The last four-five years have seen a growing phenomenon—the shift to ultra or hyper nationalism. Whether it is the yellow jersey movement in France, Germany, Brexit, the rural - urban divide in Europe, Ukraine, Brazil, the US, and of course India.
Sundeep Waslekar, president of Strategic Foresight, talks about the unseen currents behind this shift.
“Underlying this is a combination of factors. One is the growing inequity,” Waslekar says. “Economic progress in the last 500 years has been driven by science and technology. But earlier, technology made life easier and created new kinds of jobs…. But the growth that’s taking place now is reducing jobs.”
As a result, in many parts of the world, people are seeing that their life is not better than their parents’ life. People feel a sense of loss and want to go back to their father’s time.
“People are looking for answers in the cultural, sociological field, whereas one of the key problems is in the technological arena,” he says.
In 2019, almost half of the democratic world is going for elections. More than 2.2 billion people will be voting this year. Their voting pattern will reveal which way people are leaning. Though electoral politics isn’t the best way to understand this phenomena, the results will be an important indicator of whether the phenomena will sustain.
Waslekar surmises that we might have a divided verdict in the elections in India and the European parliament. In 2019, the clear ascendency of ultra-nationalistic forces will give way to divided electoral verdicts—and that is likely to place some restraints and checks and balances.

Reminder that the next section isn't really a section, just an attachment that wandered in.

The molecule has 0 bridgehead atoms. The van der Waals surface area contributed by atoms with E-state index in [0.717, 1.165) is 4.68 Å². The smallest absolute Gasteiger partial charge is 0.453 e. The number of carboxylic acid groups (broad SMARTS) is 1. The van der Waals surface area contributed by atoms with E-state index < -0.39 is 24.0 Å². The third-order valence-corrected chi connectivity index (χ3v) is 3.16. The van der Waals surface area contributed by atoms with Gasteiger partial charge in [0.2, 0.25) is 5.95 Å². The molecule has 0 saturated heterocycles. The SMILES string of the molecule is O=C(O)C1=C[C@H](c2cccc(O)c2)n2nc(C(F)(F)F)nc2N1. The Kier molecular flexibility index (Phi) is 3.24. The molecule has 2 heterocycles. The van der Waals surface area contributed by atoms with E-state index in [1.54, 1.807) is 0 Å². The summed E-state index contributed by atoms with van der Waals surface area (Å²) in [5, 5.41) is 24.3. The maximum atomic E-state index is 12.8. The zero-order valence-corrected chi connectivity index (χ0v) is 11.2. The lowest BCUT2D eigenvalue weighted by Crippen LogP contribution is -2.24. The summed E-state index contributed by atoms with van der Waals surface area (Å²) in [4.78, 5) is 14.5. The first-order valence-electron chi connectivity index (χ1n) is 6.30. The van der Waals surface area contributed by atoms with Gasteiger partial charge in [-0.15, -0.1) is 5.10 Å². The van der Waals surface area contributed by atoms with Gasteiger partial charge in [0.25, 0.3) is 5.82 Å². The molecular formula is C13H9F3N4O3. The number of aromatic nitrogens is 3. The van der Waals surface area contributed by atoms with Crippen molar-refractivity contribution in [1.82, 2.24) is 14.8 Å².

“2019 will be a point of junction in most countries around the world,” he says.
Sunil Malhotra on Mar 24, 2019 10:00 a.m. said
Very interesting that we're talking about culture and societal issues instead of technologies that are taking over most of the heavy lifting today. Also, great point about nostalgia to regain past glory ... Sharp point about the upper middle class intelligentsia completely missing the point.
Debashis Bhattacharya on Mar 22, 2019 12:27 p.m. said
Interesting perspective and probably true but as he says there are no right answers. The problem is lack of proper leadership and as the Brexit fiasco has brought out, the ‘perils’ of democracy.
Isn’t it ridiculous that we have a whole parliament and we live in the world of consensus but we still blame Teresa May for the whole problem.
I’m not sure that ultra-nationalism will actually last and nostalgia will be permanent. Especially some events like the fall of ISIS, “Brexit” and the country being held to ransom by the Trump administration will have far reaching effects.
Personally I think that this podcast must not be a one-off. Sandeep must be brought back in another six months for a review. And finally I’m a little surprised that he left out Erdogan and Turkey. It’s a very complex situation which could be an interesting indicator